Olympus: Nokia 41MP cameraphone 'nonsense'

Nokia Pureview camera
Nokia's new Pureview cameraphone has a whopping 41 million pixels
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A spokesperson for Olympus has criticised the new Nokia 808 PureView smartphone, which features a 41 million pixel camera, describing it as "utter nonsense."

Speaking to TechRadar, Mark Thackara, national marketing manager for Olympus said, "It's an interesting attempt to get around the problem of cropping images on a phone."

Since mobile phones don't have zoom lenses, they must rely on digital zoom, or cropping after the image has been shot to get closer to the action.

This has proven limiting to cameras using a lower megapixel count, something which the Pureview is attempting to redress.

Compact cameras have taken a battering from the increasing prevalence of decent quality cameraphones, with sales dropping, especially in the mid-range market.

Although a 41 million pixel image can't be created on the Nokia phone, it does use "pixel binning" to turn a number of pixels into a larger, supposedly better quality pixel.

Thackara said, "It sounds like utter nonsense. The size of the lens means that the overall quality of the image will still be restricted."

Shoot-out

"It is difficult to say too much without seeing the results though," Thackara continued.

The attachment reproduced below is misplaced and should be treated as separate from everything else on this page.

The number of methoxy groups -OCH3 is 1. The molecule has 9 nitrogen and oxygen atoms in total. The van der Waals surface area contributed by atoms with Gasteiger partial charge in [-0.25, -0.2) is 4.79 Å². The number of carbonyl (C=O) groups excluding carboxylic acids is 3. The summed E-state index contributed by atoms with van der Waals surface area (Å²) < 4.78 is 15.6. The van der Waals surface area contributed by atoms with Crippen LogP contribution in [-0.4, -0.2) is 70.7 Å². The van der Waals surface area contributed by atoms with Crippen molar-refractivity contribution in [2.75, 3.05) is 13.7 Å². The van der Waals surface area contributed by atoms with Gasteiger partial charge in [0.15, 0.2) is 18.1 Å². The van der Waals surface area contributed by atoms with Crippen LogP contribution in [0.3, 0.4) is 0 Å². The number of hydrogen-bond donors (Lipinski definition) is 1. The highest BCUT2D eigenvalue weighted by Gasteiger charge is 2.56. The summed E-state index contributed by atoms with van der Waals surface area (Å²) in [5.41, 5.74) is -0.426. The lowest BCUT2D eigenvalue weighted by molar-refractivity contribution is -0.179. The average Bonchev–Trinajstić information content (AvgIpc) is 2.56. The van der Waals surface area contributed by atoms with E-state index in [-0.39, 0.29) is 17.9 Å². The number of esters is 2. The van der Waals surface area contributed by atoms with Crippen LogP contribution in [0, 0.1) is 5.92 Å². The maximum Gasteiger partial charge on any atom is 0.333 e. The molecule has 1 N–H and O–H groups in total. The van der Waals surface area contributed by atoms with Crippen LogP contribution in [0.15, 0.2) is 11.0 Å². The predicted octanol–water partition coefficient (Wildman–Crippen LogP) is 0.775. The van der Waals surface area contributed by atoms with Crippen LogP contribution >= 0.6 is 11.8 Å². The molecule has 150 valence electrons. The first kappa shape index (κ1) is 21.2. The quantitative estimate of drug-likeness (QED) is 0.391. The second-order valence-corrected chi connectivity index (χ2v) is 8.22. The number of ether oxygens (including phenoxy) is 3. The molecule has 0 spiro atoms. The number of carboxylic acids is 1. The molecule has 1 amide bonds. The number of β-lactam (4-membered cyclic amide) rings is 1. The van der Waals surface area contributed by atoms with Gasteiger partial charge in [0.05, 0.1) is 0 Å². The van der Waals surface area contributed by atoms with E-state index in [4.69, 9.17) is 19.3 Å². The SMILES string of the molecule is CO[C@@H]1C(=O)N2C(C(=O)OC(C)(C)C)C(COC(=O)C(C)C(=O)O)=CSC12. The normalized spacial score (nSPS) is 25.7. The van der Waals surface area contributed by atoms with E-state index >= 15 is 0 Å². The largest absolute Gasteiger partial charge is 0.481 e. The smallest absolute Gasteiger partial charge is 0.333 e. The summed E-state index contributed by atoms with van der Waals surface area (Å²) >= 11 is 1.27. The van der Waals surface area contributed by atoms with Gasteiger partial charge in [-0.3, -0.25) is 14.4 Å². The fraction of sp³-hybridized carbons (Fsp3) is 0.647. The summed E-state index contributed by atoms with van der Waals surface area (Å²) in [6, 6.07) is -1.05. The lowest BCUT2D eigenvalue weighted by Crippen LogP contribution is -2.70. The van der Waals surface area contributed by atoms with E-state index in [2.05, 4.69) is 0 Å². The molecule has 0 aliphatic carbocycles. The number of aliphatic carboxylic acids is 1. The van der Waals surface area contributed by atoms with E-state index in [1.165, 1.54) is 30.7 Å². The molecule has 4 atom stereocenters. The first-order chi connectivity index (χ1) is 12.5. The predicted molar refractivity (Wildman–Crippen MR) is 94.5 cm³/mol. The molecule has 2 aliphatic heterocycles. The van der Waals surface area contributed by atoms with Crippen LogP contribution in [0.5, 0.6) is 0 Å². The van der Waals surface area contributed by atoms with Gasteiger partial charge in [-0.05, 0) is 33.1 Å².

"Let's have a shoot out under a number of different conditions and see which one wins - let's try it out against a half decent camera."

Olympus produces a wide range of compact cameras, and recently told us that smartphones will never replace compacts, due to the restricted zoom technology.

Recently, the number of superzoom cameras on the market has risen rapidly as consumers search for something more advanced than is already available on a phone.

The Nokia 808 Pureview UK price is set to be around £470.

Amy has been writing about cameras, photography and associated tech since 2009. Amy was once part of the photography testing team for Future Publishing working across TechRadar, Digital Camera, PhotoPlus, N Photo and Photography Week. For her photography, she has won awards and has been exhibited. She often partakes in unusual projects - including one intense year where she used a different camera every single day. Amy is currently the Features Editor at Amateur Photographer magazine, and in her increasingly little spare time works across a number of high-profile publications including Wired, Stuff, Digital Camera World, Expert Reviews, and just a little off-tangent, PetsRadar.